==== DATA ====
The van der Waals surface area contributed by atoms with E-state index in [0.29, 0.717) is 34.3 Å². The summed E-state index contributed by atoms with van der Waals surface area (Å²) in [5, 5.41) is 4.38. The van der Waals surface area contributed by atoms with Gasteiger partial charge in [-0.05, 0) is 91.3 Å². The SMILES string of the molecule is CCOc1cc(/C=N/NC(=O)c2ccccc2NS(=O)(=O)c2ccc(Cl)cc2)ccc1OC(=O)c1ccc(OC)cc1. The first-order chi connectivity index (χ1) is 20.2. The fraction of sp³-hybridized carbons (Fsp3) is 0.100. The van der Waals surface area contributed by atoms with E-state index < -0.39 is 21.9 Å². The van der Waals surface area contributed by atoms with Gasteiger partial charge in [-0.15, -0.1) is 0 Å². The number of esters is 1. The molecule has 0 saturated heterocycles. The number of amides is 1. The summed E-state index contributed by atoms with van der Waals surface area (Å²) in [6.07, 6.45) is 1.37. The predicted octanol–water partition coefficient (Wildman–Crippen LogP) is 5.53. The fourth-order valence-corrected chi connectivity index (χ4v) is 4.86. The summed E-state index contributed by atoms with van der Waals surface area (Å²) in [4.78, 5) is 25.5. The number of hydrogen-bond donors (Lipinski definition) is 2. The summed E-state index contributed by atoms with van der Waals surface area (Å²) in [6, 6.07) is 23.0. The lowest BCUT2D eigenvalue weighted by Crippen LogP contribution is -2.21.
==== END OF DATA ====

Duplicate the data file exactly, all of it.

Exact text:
The van der Waals surface area contributed by atoms with E-state index in [0.29, 0.717) is 34.3 Å². The summed E-state index contributed by atoms with van der Waals surface area (Å²) in [5, 5.41) is 4.38. The van der Waals surface area contributed by atoms with Gasteiger partial charge in [-0.05, 0) is 91.3 Å². The SMILES string of the molecule is CCOc1cc(/C=N/NC(=O)c2ccccc2NS(=O)(=O)c2ccc(Cl)cc2)ccc1OC(=O)c1ccc(OC)cc1. The first-order chi connectivity index (χ1) is 20.2. The fraction of sp³-hybridized carbons (Fsp3) is 0.100. The van der Waals surface area contributed by atoms with E-state index < -0.39 is 21.9 Å². The van der Waals surface area contributed by atoms with Gasteiger partial charge in [-0.15, -0.1) is 0 Å². The number of esters is 1. The molecule has 0 saturated heterocycles. The number of amides is 1. The summed E-state index contributed by atoms with van der Waals surface area (Å²) in [6.07, 6.45) is 1.37. The predicted octanol–water partition coefficient (Wildman–Crippen LogP) is 5.53. The fourth-order valence-corrected chi connectivity index (χ4v) is 4.86. The summed E-state index contributed by atoms with van der Waals surface area (Å²) in [4.78, 5) is 25.5. The number of hydrogen-bond donors (Lipinski definition) is 2. The summed E-state index contributed by atoms with van der Waals surface area (Å²) in [6, 6.07) is 23.0. The lowest BCUT2D eigenvalue weighted by Crippen LogP contribution is -2.21.